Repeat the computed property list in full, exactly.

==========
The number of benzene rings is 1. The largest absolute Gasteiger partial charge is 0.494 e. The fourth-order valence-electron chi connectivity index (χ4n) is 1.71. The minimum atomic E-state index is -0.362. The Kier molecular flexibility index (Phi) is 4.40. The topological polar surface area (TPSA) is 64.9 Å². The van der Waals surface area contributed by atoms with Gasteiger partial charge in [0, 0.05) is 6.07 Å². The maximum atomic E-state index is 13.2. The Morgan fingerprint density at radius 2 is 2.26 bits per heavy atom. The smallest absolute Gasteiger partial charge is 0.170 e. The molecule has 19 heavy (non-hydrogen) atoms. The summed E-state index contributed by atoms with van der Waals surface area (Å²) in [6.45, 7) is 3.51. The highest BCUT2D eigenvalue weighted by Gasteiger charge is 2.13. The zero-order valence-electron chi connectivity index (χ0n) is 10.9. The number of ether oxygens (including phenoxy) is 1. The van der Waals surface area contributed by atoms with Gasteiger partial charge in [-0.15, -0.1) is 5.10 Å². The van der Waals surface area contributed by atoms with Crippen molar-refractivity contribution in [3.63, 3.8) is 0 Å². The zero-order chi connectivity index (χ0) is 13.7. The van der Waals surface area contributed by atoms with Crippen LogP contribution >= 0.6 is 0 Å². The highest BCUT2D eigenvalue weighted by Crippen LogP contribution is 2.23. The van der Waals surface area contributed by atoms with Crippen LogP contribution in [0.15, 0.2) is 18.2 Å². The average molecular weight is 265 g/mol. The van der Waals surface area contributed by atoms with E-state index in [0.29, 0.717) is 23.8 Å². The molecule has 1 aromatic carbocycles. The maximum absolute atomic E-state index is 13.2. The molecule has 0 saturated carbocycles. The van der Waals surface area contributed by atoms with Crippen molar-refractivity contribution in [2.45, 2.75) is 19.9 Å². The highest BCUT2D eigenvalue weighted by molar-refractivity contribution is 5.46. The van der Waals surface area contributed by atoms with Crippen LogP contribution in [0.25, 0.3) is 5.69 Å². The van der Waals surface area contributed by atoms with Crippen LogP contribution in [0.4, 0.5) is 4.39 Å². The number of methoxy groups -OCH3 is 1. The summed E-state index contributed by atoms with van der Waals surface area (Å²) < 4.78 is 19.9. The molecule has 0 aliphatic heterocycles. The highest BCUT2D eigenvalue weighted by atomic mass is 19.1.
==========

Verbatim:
The number of benzene rings is 1. The largest absolute Gasteiger partial charge is 0.494 e. The fourth-order valence-electron chi connectivity index (χ4n) is 1.71. The minimum atomic E-state index is -0.362. The Kier molecular flexibility index (Phi) is 4.40. The topological polar surface area (TPSA) is 64.9 Å². The van der Waals surface area contributed by atoms with Gasteiger partial charge in [0, 0.05) is 6.07 Å². The maximum atomic E-state index is 13.2. The Morgan fingerprint density at radius 2 is 2.26 bits per heavy atom. The smallest absolute Gasteiger partial charge is 0.170 e. The molecule has 19 heavy (non-hydrogen) atoms. The summed E-state index contributed by atoms with van der Waals surface area (Å²) in [6.45, 7) is 3.51. The highest BCUT2D eigenvalue weighted by Gasteiger charge is 2.13. The zero-order valence-electron chi connectivity index (χ0n) is 10.9. The number of ether oxygens (including phenoxy) is 1. The van der Waals surface area contributed by atoms with Gasteiger partial charge in [-0.15, -0.1) is 5.10 Å². The van der Waals surface area contributed by atoms with Crippen molar-refractivity contribution in [3.63, 3.8) is 0 Å². The zero-order chi connectivity index (χ0) is 13.7. The van der Waals surface area contributed by atoms with Crippen LogP contribution >= 0.6 is 0 Å². The highest BCUT2D eigenvalue weighted by Crippen LogP contribution is 2.23. The van der Waals surface area contributed by atoms with Crippen LogP contribution in [0.15, 0.2) is 18.2 Å². The average molecular weight is 265 g/mol. The van der Waals surface area contributed by atoms with E-state index in [0.29, 0.717) is 23.8 Å². The molecule has 1 aromatic carbocycles. The maximum absolute atomic E-state index is 13.2. The molecule has 0 saturated carbocycles. The van der Waals surface area contributed by atoms with Crippen molar-refractivity contribution in [2.45, 2.75) is 19.9 Å². The highest BCUT2D eigenvalue weighted by molar-refractivity contribution is 5.46. The van der Waals surface area contributed by atoms with Crippen LogP contribution in [0.25, 0.3) is 5.69 Å². The van der Waals surface area contributed by atoms with Crippen LogP contribution in [0.4, 0.5) is 4.39 Å². The number of methoxy groups -OCH3 is 1. The summed E-state index contributed by atoms with van der Waals surface area (Å²) < 4.78 is 19.9. The molecule has 0 aliphatic heterocycles. The highest BCUT2D eigenvalue weighted by atomic mass is 19.1.